Bangladesh on Sunday sought cooperation from China to repatriate Rohingya refugees to Myanmar during a visit by Chinese Minister of Foreign Affairs Wang Yi (王毅), who promised better trade ties, investment and support for infrastructure development in the South Asian nation.
China had used its influence in Myanmar to broker a November 2017 agreement to repatriate about 700,000 Rohingya Muslim refugees who fled persecution in Myanmar in August that year. Despite attempts to send them back, the refugees refused, fearing danger in Myanmar, which was exacerbated by the military takeover last year.
Wang arrived in Dhaka on Saturday and met with Bangladeshi Prime Minister Sheikh Hasina and Minister of Foreign Affairs A.K. Abdul Momen. They discussed bilateral and global issues before Wang’s departure on Sunday, Bangladeshi State Minister of Foreign Affairs Shahriar Alam said.
Bangladesh has strong relations with China, which is a major trade partner mostly for raw materials, but maintaining close ties with Beijing is challenging for the South Asian nation, which also balances diplomatic and trade relationship with India and the US, China’s main rivals.
More than 500 Chinese companies are active in Bangladesh. China is involved in the country’s major infrastructure projects such as seaports, a river tunnel and highways, and helped build its largest bridge over the River Padma at a cost of US$3.6 billion.
Amid recent tensions between China and Taiwan, Bangladesh issued a statement reiterating its support for Beijing’s “one China” policy. After winning elections in 2008, Hasina’s administration closed the Taiwanese business representative office in Dhaka in response to a request from China, and since then China has increased its engagement in Bangladesh.
Bangladesh’s garment industry, which brings in more than 80 percent of foreign currency from exports, is heavily dependent on China for raw materials.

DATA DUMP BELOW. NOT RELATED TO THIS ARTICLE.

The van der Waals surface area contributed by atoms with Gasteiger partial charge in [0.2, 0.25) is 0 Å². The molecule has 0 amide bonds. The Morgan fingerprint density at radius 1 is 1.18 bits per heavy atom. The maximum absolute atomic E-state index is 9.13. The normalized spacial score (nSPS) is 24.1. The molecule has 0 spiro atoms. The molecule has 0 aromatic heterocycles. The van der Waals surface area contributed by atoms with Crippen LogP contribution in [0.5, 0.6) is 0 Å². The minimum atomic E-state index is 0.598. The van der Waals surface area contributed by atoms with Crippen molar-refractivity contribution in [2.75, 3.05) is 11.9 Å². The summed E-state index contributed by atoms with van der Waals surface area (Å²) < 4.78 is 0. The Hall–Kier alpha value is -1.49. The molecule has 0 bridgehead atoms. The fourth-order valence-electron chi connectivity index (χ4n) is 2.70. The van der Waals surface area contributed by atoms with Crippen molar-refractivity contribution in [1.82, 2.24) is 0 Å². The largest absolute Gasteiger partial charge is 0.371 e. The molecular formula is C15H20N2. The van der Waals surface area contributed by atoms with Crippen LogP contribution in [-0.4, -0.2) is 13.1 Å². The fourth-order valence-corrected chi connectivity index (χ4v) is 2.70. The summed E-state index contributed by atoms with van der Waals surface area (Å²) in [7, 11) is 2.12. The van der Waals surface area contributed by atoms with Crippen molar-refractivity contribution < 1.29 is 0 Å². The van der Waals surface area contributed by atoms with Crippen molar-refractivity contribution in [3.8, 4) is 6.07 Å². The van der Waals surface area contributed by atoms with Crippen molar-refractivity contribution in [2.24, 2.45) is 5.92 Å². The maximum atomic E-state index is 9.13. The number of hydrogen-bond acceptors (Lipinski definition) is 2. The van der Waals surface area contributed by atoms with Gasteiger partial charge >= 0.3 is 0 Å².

On Sunday, Wang told Hasina during a courtesy call that his country considers Bangladesh as a “strategic development partner” and would continue to support it, Hasina’s spokesman Ihsanul Karim said.
The United News of Bangladesh agency reported that Wang also promised to stand beside Bangladesh “on all issues at international forums.”
The state-run Bangladesh Sangbad Sangstha news agency reported that Hasina raised the global tensions caused by the Russian invasion of Ukraine and Western sanctions against Moscow, saying that “people [across the world] are enduring difficult times. South Asia, Southeast Asia and China can work together for economic progress.”
Alam said that Wang agreed to expand trade benefits by raising duty-free access to 98 percent from the current 97 percent of Bangladeshi products and services to Chinese markets.
“It’s a good news for Bangladesh as we have a thriving economy based on exports,” Alam said. “Now they have offered another 1 percent from Sept. 1,” he said, adding that the new tax advantage is likely to include garments, woven and other products that had previously faced some barriers.
He said Bangladesh would get a list from China soon about the products and services that would have duty-free access.
Alam said that Wang explained to the Bangladeshi foreign minister that “some countries misunderstand and misinterpret” China. He did not elaborate.
Momen told reporters separately that the Chinese minister mentioned that a section of Taiwanese was being provoked against the sovereignty of China.
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